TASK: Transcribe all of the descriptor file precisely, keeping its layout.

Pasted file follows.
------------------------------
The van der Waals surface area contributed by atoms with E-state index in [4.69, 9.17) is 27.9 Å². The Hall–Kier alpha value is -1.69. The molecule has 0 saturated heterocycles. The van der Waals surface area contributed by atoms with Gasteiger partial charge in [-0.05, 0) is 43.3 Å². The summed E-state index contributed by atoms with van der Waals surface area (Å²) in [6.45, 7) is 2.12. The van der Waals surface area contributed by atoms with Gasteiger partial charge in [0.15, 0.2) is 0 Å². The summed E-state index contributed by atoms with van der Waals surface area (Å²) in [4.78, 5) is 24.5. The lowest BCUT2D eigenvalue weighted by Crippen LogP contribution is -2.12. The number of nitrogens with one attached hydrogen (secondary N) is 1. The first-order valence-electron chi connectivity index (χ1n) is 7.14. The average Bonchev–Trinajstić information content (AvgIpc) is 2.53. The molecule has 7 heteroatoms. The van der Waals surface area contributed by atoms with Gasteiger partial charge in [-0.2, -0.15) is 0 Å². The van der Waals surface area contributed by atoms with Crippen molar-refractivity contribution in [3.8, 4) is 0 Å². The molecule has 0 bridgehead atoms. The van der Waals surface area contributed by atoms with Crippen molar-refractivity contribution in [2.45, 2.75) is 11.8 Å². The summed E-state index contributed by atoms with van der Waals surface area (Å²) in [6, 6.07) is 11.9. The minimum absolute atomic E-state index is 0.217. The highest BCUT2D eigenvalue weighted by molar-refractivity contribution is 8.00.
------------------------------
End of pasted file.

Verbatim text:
The van der Waals surface area contributed by atoms with E-state index in [4.69, 9.17) is 27.9 Å². The Hall–Kier alpha value is -1.69. The molecule has 0 saturated heterocycles. The van der Waals surface area contributed by atoms with Gasteiger partial charge in [-0.05, 0) is 43.3 Å². The summed E-state index contributed by atoms with van der Waals surface area (Å²) in [6.45, 7) is 2.12. The van der Waals surface area contributed by atoms with Gasteiger partial charge in [0.15, 0.2) is 0 Å². The summed E-state index contributed by atoms with van der Waals surface area (Å²) in [4.78, 5) is 24.5. The lowest BCUT2D eigenvalue weighted by Crippen LogP contribution is -2.12. The number of nitrogens with one attached hydrogen (secondary N) is 1. The first-order valence-electron chi connectivity index (χ1n) is 7.14. The average Bonchev–Trinajstić information content (AvgIpc) is 2.53. The molecule has 7 heteroatoms. The van der Waals surface area contributed by atoms with Gasteiger partial charge in [-0.2, -0.15) is 0 Å². The van der Waals surface area contributed by atoms with Crippen molar-refractivity contribution in [3.8, 4) is 0 Å². The molecule has 0 bridgehead atoms. The van der Waals surface area contributed by atoms with Crippen molar-refractivity contribution in [2.45, 2.75) is 11.8 Å². The summed E-state index contributed by atoms with van der Waals surface area (Å²) in [6, 6.07) is 11.9. The minimum absolute atomic E-state index is 0.217. The highest BCUT2D eigenvalue weighted by molar-refractivity contribution is 8.00.